Hybrid and electric cars turn in the best fuel economy numbers, but if you are not ready to trust that newfangled technology, there are other options. For this roundup, we stuck with recent models we have driven. These are our favorite gas-driven cars that manage very good mileage.
2013 Chevrolet Spark
The good: Integrates navigation into its dashboard running off a smartphone. OnStar provides a number of emergency and concierge services. Fuel economy is in the mid-30s.
The bad: The Bluetooth streaming tech can’t handle phone calls and audio streaming from the same device. Voice command is limited to the hands-free phone system. You get slow starts and limited passing ability, thanks to the 84-horsepower engine.
The cost: $13,745
The bottom line: The Spark includes some intriguing features for its price, but bizarre limitations in the cabin electronics and low horsepower create too many compromises.
2013 Dodge Dart
The good: Italian underpinnings mean a multilink rear suspension and disc brakes all around. At 8.4 inches, the touch screen is huge, while the Garmin navigation software gives excellent guidance.
The bad: The 1.4-liter engine option comes with a lot of turbo lag. The Garmin software theme clashes with that of the stereo and phone screens in the car.
The cost: $15,995
The bottom line: Dodge gives the Dart an excellent cabin tech suite, impressive for a compact car, but uneven acceleration makes the 1.4-liter engine upgrade a questionable choice.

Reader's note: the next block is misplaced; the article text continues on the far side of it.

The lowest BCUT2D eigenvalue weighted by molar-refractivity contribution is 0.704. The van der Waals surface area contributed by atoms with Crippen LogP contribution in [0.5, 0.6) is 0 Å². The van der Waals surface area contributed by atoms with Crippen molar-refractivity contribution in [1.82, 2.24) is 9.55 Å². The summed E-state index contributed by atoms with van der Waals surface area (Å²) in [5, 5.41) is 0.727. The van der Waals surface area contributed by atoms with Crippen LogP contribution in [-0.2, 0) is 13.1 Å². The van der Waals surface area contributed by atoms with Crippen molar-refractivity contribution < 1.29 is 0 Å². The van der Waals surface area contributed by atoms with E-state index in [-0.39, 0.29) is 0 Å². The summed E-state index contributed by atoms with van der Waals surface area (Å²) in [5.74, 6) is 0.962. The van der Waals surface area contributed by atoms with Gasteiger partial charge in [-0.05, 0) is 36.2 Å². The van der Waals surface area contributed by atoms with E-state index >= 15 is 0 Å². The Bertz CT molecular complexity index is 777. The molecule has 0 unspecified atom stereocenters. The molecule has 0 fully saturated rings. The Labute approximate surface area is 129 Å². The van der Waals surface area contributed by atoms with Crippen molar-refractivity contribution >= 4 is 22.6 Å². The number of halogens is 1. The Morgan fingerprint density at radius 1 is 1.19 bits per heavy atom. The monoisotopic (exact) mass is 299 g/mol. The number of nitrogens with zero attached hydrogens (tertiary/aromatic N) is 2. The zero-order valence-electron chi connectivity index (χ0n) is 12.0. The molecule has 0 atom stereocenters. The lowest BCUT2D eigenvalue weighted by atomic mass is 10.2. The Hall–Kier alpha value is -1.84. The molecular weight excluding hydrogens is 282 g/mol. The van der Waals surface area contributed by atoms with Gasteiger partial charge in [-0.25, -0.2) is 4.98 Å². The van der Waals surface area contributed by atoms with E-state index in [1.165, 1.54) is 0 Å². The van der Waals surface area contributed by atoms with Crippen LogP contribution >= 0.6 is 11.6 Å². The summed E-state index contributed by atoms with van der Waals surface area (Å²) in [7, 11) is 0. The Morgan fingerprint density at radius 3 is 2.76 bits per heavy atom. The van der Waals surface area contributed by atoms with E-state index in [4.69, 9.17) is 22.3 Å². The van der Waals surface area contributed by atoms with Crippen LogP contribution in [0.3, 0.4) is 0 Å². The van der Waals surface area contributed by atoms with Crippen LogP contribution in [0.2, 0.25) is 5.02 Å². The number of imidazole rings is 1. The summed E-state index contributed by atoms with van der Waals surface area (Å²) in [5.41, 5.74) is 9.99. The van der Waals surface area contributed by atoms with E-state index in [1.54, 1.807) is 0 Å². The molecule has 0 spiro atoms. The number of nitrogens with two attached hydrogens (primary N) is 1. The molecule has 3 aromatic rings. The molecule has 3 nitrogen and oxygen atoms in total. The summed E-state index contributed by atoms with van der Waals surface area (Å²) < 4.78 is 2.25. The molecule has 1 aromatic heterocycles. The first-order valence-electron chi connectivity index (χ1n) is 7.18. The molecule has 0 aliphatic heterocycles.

2012 Ford Fiesta
The good: Sync offers voice command over music and Bluetooth phones, along with smartphone app integration. The rigid suspension makes the car feel very maneuverable.
The bad: The ride can feel a little harsh, and the engine makes a tortured whine at high rpms. Onboard navigation is not available.
The cost: $17,500
The bottom line: Sync and AppLink give the Fiesta an impressive techie edge, while body design and decent fuel economy lend to overall practicality, but the car does not punch above its class in comfort.
2012 Scion iQ
The good: A new head unit includes Pandora integration. Smartly designed for an ultracompact, the iQ has eye-catching looks. Fuel economy is rated in the mid-30s.
The bad: Scion locks out music libraries and contact lists when the car is moving, and does not offer voice command. The engine makes an annoying grinding noise.
The cost: $15,265
The bottom line: With its compact size, the iQ is excellent for cities, offering easy parking and good drivability. But harsh engine noise will make longer trips uncomfortable.